My biggest complaint would be that just by the end of the race my feet just hurt. Of course, you would expect some discomfort but they legitimately hurt. I have never had that feeling after a race before.
Don’t get me wrong, I enjoyed these shoes for the short distances I did in them and also just hiking. If I were to recommend them to someone, I would suggest them to the individual who would run in them a few miles at a time.
Another suggestion, I used to hike with my kids on my back and I instantly thought these would be perfect for that because they are extremely stable.
A similar shoe in the same family would be the Brooks Catamount.
The protection the Brooks Cascadia 16 offer is good.
They are designed with a rock-solid foundation. I’ve tested them out on any type of terrain you could imagine and found this to be true.
No pebble or rock could be felt. This is thanks to Brooks’ updated Ballistic Rock Shield. After many runs and hikes in these, the protective layers have held up quite nicely. I did not test the previous version of this shoe but I’ve read some people’s reviews and they have stated the 16’s toe box area is bigger.
They allow your toes to splay each step and also give your feet room to breathe. These fit true to size and would be a good choice for the individual with a wider foot. I think this wider toe box area might have been contributing to my discomfort during the longer runs.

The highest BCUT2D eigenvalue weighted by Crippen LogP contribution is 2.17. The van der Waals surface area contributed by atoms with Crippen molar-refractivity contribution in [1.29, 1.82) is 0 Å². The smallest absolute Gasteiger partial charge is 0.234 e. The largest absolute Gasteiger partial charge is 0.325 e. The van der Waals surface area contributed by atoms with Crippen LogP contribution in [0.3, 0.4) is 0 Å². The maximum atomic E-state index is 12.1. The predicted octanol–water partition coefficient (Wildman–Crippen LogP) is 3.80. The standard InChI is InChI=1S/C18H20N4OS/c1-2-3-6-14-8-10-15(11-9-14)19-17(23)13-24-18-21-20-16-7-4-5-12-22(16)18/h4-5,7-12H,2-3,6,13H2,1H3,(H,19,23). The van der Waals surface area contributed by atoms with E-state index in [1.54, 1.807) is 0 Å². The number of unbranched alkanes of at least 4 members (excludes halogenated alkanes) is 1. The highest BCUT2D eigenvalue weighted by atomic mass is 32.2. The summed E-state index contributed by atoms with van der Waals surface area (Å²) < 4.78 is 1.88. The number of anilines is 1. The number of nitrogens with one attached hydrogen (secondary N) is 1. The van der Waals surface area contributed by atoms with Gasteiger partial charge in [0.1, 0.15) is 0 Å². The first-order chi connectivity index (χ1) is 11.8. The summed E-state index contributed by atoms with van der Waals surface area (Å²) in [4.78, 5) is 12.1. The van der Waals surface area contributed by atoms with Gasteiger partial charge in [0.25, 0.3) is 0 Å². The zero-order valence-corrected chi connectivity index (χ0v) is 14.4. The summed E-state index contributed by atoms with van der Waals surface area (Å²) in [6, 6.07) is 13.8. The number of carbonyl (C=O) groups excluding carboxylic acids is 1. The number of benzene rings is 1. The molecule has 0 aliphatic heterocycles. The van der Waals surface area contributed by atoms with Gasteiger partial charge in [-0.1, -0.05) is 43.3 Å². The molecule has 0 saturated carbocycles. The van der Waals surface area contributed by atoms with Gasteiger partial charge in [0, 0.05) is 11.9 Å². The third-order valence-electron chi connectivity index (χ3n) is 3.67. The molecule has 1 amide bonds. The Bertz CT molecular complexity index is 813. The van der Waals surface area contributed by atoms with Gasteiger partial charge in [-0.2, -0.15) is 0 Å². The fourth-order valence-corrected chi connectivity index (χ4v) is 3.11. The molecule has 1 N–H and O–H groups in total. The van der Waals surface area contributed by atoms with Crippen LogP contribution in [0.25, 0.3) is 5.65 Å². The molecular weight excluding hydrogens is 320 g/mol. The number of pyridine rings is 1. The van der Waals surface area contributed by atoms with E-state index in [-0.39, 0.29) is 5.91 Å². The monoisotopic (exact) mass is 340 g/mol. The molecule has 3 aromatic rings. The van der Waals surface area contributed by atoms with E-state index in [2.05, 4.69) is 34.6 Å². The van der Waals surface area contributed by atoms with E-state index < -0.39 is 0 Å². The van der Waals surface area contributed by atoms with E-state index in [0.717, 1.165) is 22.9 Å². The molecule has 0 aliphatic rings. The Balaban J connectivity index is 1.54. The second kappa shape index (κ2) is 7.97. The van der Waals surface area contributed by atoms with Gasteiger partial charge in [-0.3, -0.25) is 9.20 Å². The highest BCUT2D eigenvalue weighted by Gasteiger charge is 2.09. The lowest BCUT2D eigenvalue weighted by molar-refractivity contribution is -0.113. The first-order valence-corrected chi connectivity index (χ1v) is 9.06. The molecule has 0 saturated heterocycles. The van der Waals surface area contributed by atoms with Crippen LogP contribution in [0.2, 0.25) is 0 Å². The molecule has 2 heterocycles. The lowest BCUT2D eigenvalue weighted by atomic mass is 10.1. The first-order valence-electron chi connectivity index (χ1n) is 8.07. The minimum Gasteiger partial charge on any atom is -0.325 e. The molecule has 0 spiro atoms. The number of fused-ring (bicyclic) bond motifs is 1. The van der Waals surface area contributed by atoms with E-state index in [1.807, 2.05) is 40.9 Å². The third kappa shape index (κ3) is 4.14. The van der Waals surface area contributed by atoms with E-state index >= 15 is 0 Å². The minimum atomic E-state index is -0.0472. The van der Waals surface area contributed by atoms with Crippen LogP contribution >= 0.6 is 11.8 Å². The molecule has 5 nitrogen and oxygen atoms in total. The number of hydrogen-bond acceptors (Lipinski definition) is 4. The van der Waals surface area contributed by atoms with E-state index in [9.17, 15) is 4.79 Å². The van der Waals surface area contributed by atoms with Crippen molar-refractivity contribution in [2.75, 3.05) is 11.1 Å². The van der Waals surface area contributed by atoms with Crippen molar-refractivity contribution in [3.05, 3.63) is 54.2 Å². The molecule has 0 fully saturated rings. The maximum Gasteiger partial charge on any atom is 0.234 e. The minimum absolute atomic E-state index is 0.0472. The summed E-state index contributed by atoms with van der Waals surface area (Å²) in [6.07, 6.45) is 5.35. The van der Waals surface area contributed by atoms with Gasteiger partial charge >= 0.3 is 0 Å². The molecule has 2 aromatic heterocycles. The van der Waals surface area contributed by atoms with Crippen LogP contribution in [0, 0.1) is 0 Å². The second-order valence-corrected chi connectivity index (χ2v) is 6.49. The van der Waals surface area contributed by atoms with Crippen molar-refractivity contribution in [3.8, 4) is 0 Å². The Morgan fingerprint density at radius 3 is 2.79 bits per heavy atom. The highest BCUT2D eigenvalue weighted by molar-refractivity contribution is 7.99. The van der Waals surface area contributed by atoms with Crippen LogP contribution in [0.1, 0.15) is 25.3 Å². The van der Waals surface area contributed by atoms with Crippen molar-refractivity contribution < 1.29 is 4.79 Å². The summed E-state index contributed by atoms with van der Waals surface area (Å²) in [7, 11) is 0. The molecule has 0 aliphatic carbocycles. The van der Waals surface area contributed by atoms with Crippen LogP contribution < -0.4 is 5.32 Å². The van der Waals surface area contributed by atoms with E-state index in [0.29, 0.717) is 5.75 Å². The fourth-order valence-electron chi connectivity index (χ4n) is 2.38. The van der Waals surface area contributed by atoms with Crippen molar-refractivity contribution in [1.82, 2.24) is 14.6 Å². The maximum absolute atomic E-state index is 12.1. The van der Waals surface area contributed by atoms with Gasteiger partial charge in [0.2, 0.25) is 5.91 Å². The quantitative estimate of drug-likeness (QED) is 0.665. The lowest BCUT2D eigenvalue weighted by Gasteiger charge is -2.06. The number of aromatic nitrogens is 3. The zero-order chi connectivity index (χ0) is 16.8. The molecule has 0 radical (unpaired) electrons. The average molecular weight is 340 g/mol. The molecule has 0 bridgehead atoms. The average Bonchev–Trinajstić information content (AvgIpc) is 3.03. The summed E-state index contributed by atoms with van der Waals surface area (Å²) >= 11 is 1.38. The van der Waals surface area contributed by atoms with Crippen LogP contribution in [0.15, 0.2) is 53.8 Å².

When I would push off I could feel the shoe pressing on the top of my foot. This was only felt when I pushed past those distances of 10-plus miles.
Let’s talk about where I think this shoe shines the most. Durability!
I have worn these for well over 50 miles and they have taken a beating. There is no sign of wear on the upper or the sole. When I rinsed the mud off of them and looked at the sole, it was remarkably untouched looking.
The upper has a bunch of welded overlays that make them durable but also make them not as breathable. I did take them through a steam and they drained quickly. If you are looking a shoe that is more waterproof I would look at the Cascadia GTX 16.
This shoe can handle tough mountain terrain and longer distances. Would I want to run those longer distances in them? Probably not but I would 100% wear them hiking for any distance.
The Cascadia 16 is definitely an upgrade from the 15. You will have a stable step but also allows for you easily move laterally.
Taking them out on all types of terrain is no problem, the sole has fantastic lugs that measure 4.3 mm that handle whatever you put in front of them. Taking them through the mud, dirt, water and rocks was not a problem and didn’t experience one slip-up.
These are not a pair I would want to “race” in. They are on the hefty side and I didn’t feel the most comfortable going fast on my downhill efforts.
Comfortability-wise, they are pretty stiff and I would suggest that they do need a break in time to fully know if you enjoy them.
When running, they are a tad heavier than most of the trail shoes I’ve been wearing but because of how they are designed I didn’t dwell on that.
The lacing system has many options for different ways to lace your shoes. 4 eyelets at the top allow you to get a locked-down feel. Even with that, I still had some slipping in my heel. It didn’t cause any irritation just an annoyance. When I just used them for hiking shoes I had no problems.
Typically the Brooks Cascadia is known for being a reliable workhorse trail shoe. The past few versions have fallen short in many areas but I’m here to tell you that the new and improved 16 is a delight.
Its updates make it more durable and stable than past Cascadias. Overall it’s well-designed to cover any element you will face on the trail. Not my first pick for those very long distances but perfect for any other.